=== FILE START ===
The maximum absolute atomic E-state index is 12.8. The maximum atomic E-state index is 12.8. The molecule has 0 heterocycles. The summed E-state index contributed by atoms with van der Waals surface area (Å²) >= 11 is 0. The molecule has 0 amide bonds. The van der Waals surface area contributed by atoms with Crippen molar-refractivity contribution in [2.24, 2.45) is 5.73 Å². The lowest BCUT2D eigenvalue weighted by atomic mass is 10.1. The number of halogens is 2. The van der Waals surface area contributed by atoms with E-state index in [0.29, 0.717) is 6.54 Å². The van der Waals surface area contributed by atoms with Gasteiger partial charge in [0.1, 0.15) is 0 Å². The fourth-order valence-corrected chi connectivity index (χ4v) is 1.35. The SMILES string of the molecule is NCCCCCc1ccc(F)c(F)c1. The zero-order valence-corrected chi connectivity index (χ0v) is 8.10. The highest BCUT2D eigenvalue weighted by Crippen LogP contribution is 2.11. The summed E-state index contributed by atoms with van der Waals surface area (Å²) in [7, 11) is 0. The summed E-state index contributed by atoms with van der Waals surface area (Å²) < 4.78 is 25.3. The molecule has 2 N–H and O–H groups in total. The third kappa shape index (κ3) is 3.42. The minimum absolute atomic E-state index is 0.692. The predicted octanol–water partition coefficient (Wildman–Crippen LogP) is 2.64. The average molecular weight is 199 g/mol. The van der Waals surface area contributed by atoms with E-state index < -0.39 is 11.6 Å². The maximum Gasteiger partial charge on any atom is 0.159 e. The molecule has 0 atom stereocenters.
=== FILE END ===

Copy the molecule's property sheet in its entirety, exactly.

The maximum absolute atomic E-state index is 12.8. The maximum atomic E-state index is 12.8. The molecule has 0 heterocycles. The summed E-state index contributed by atoms with van der Waals surface area (Å²) >= 11 is 0. The molecule has 0 amide bonds. The van der Waals surface area contributed by atoms with Crippen molar-refractivity contribution in [2.24, 2.45) is 5.73 Å². The lowest BCUT2D eigenvalue weighted by atomic mass is 10.1. The number of halogens is 2. The van der Waals surface area contributed by atoms with E-state index in [0.29, 0.717) is 6.54 Å². The van der Waals surface area contributed by atoms with Gasteiger partial charge in [0.1, 0.15) is 0 Å². The fourth-order valence-corrected chi connectivity index (χ4v) is 1.35. The SMILES string of the molecule is NCCCCCc1ccc(F)c(F)c1. The zero-order valence-corrected chi connectivity index (χ0v) is 8.10. The highest BCUT2D eigenvalue weighted by Crippen LogP contribution is 2.11. The summed E-state index contributed by atoms with van der Waals surface area (Å²) in [7, 11) is 0. The summed E-state index contributed by atoms with van der Waals surface area (Å²) < 4.78 is 25.3. The molecule has 2 N–H and O–H groups in total. The third kappa shape index (κ3) is 3.42. The minimum absolute atomic E-state index is 0.692. The predicted octanol–water partition coefficient (Wildman–Crippen LogP) is 2.64. The average molecular weight is 199 g/mol. The van der Waals surface area contributed by atoms with E-state index < -0.39 is 11.6 Å². The maximum Gasteiger partial charge on any atom is 0.159 e. The molecule has 0 atom stereocenters.